Essentially, you will have gained the ability to introduce a more granular, ‘EMMesque’ control over your desktop computers and similar devices, manage Internet-of-Things devices, and, of course, upgrade/update/patch both mobile and desktop apps – the process is simultaneous.

With a unified (and united) endpoint management system, you will be able to:

  • Control, configure, and monitor all types of devices (i.e. Mac, Windows, Android, Linux, etc.) from a single (and unique) dashboard;
  • Update, downgrade, and patch from a single console;
  • Push security policies to every device, regardless of the operating system;
  • Simplify the BYOD enrollment process;
  • Achieve better control over the user-requested installation and uninstallation processes (e.g. system administrators can prevent users from installing a specific category of software on all devices hooked up to the corporate network);
  • Identify the underlying condition. Without a centralized dashboard (and powerful analytics), we sometimes fail to identify the root issue. UEM’s reports can help you quickly figure out the root of the issue, deal with it, and figure out how to prevent future occurrences;
  • Achieve an unprecedented level of automation. Speed, volume, and quality are vital to any business environment. Automation is the key to all three. As in the case of UEM, having all of your eggs in the same basket will certainly help with piecing together functional flows.
  • Have increased visibility. The best analogy I can come up with is the Mind-map chart; UEM is one gigantic mind map with interwoven flows, endpoints lighting up like Christmas lights, and aggregated reports.

How to Choose the Best Unified Endpoint Management Solution for Your Company

Implementing and deploying a UEM solution is the first step towards increasing your cyber-resilience factor and, of course, achieving an unprecedented level of control over what happens inside (and outside!) your corporate network. In not so many words, it’s your go-to solution when everything goes boom around you.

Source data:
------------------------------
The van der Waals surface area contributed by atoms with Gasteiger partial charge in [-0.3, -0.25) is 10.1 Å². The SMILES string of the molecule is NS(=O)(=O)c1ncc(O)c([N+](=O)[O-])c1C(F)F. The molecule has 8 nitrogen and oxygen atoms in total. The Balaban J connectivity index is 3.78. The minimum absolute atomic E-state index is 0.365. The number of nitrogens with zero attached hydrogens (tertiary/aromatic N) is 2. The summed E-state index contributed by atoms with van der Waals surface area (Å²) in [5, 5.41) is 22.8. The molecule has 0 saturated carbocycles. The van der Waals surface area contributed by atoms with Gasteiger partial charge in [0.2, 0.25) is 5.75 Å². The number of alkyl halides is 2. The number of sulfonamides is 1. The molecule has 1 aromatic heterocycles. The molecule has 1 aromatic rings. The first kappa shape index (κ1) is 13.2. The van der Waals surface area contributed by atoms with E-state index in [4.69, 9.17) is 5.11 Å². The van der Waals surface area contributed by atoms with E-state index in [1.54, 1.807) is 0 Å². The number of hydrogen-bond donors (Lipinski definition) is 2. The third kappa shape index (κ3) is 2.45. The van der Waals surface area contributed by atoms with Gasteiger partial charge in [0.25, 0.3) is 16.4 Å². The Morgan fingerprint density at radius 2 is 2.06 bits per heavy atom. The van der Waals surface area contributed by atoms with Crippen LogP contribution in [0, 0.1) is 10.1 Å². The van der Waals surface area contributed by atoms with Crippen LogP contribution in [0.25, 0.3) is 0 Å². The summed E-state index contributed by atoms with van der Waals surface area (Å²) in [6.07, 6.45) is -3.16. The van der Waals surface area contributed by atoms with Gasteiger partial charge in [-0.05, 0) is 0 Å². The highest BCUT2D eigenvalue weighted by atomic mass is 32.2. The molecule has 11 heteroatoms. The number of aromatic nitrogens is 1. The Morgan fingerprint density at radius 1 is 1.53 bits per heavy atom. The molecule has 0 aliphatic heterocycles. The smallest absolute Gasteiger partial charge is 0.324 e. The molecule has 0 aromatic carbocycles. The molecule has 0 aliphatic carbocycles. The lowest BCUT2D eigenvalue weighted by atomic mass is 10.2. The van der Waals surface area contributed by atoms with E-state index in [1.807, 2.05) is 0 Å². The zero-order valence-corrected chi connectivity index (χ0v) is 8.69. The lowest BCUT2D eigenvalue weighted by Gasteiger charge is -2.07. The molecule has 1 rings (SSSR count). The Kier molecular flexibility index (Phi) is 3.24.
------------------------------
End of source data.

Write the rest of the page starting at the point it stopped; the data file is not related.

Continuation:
Here’s what you need to look for when choosing the best UEM system for your company and the questions you should be asking before making a decision:

  • OS support: Can it manage endpoints with different operating systems? Windows? ioS, Android? macOS?
  • BYOD support: Will it support Bring-Your-Own-Device programs?
  • Endpoint security policies: Will this UEM system respect security policies regarding password setting, jailbreaking, malware detection, (mobile) threat detection, and so forth?
  • Remote work support: Can it support a remote or hybrid workforce? 
  • Automation: How much of this UEM solution is automated? How much time will my administrators spend on deployment and management? 
  • Integration with other solutions: How well will this system integrate with other IT solutions we use?
  • Compliance: Does this UEM system come with compliance certifications with regulations like GDPR, HIPAA, and so on?

How Can Heimdal™ Help 

Heimdal Security’s EDR/ EPDR suite is the closest you can get to authentic Unified Endpoint Management and it consists of:

  • Heimdal Threat Prevention, the company’s DNS traffic-filtering solution makes sure that malware doesn’t set foot in your endpoints;
  • Our Next-Gen Endpoint Antivirus, with four layers of impeccable detection powered by Heimdal™ Security’s unique intelligence, will help you detect and mitigate even the most complex threats;
  • Heimdal Patch & Asset Management, our automatic patching, and updating engine keeps all your favorite apps and software up to date, regardless of the machine’s status, time zone, or package size. The updating/patching module also allows your system admin to deploy proprietary software on all the machines;
  • Last, but not least, Heimdal Privileged Access Management, our Privileged Access Management (PAM) solution will help you get rid of creepers, increase your UA hygiene, and take full control of what goes on inside your machine. 

As a bonus, Heimdal™ Privileged Access Management is the only PAM solution on the market that automatically de-escalates user rights on threat detection.

It is worth mentioning that all Heimdal cybersecurity solutions are unified under a single dashboard, and any of the modules can be used as stand-alone or bundled, as needed.

Wrapping Up

Unified Endpoint Management is poised to be the next best thing that happened to sysadmins since cloud computing. Has your company adopted UEM? If so, hit the comments and let me know what you think about this amazing piece of technology.

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Author Profile

Vladimir Unterfingher

Senior PR & Communications Officer

Experienced blogger with a strong focus on technology, currently advancing towards a career in IT Security Analysis. I possess a keen interest in exploring and understanding the intricacies of malware, Advanced Persistent Threats (APTs), and various cybersecurity challenges. My dedication to continuous learning fuels my passion for delving into the complexities of the cyber world.